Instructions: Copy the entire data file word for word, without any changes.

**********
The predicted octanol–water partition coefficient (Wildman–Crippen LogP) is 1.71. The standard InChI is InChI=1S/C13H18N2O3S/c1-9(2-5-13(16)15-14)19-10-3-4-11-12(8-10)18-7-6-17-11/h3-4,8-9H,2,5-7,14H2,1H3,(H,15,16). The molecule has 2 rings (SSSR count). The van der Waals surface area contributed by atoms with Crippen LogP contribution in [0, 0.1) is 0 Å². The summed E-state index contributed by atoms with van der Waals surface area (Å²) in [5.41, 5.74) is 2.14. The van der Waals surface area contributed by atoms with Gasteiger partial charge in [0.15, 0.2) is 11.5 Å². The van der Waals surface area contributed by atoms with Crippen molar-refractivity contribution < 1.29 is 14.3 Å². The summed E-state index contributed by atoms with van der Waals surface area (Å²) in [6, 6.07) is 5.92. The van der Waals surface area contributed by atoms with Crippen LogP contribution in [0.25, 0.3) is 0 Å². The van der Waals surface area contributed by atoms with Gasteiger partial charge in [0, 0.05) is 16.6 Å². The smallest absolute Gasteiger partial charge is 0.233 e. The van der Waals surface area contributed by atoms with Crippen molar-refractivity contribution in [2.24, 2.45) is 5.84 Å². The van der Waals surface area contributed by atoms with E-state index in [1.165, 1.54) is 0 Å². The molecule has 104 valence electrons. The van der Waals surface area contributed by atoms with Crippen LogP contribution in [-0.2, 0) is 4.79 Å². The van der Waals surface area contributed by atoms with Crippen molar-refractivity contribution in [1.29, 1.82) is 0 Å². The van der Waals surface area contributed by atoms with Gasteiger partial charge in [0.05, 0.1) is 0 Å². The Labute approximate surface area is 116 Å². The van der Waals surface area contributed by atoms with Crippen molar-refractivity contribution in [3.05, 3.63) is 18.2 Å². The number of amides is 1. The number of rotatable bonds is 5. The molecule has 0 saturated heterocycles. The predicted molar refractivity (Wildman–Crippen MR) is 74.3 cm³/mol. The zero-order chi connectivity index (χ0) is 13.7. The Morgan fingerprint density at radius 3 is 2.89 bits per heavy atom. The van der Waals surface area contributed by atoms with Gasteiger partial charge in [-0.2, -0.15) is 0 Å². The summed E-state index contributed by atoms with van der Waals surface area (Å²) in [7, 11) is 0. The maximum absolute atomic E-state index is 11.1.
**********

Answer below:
The predicted octanol–water partition coefficient (Wildman–Crippen LogP) is 1.71. The standard InChI is InChI=1S/C13H18N2O3S/c1-9(2-5-13(16)15-14)19-10-3-4-11-12(8-10)18-7-6-17-11/h3-4,8-9H,2,5-7,14H2,1H3,(H,15,16). The molecule has 2 rings (SSSR count). The van der Waals surface area contributed by atoms with Crippen LogP contribution in [0, 0.1) is 0 Å². The summed E-state index contributed by atoms with van der Waals surface area (Å²) in [5.41, 5.74) is 2.14. The van der Waals surface area contributed by atoms with Gasteiger partial charge in [0.15, 0.2) is 11.5 Å². The van der Waals surface area contributed by atoms with Crippen molar-refractivity contribution < 1.29 is 14.3 Å². The summed E-state index contributed by atoms with van der Waals surface area (Å²) in [6, 6.07) is 5.92. The van der Waals surface area contributed by atoms with Crippen LogP contribution in [0.25, 0.3) is 0 Å². The van der Waals surface area contributed by atoms with Gasteiger partial charge in [0, 0.05) is 16.6 Å². The smallest absolute Gasteiger partial charge is 0.233 e. The van der Waals surface area contributed by atoms with Crippen molar-refractivity contribution in [2.24, 2.45) is 5.84 Å². The van der Waals surface area contributed by atoms with E-state index in [1.165, 1.54) is 0 Å². The molecule has 104 valence electrons. The van der Waals surface area contributed by atoms with Crippen LogP contribution in [-0.2, 0) is 4.79 Å². The van der Waals surface area contributed by atoms with Crippen molar-refractivity contribution in [1.29, 1.82) is 0 Å². The van der Waals surface area contributed by atoms with Gasteiger partial charge in [0.05, 0.1) is 0 Å². The Labute approximate surface area is 116 Å². The van der Waals surface area contributed by atoms with Crippen molar-refractivity contribution in [3.05, 3.63) is 18.2 Å². The number of amides is 1. The number of rotatable bonds is 5. The molecule has 0 saturated heterocycles. The predicted molar refractivity (Wildman–Crippen MR) is 74.3 cm³/mol. The zero-order chi connectivity index (χ0) is 13.7. The Morgan fingerprint density at radius 3 is 2.89 bits per heavy atom. The van der Waals surface area contributed by atoms with Gasteiger partial charge in [-0.2, -0.15) is 0 Å². The summed E-state index contributed by atoms with van der Waals surface area (Å²) in [7, 11) is 0. The maximum absolute atomic E-state index is 11.1.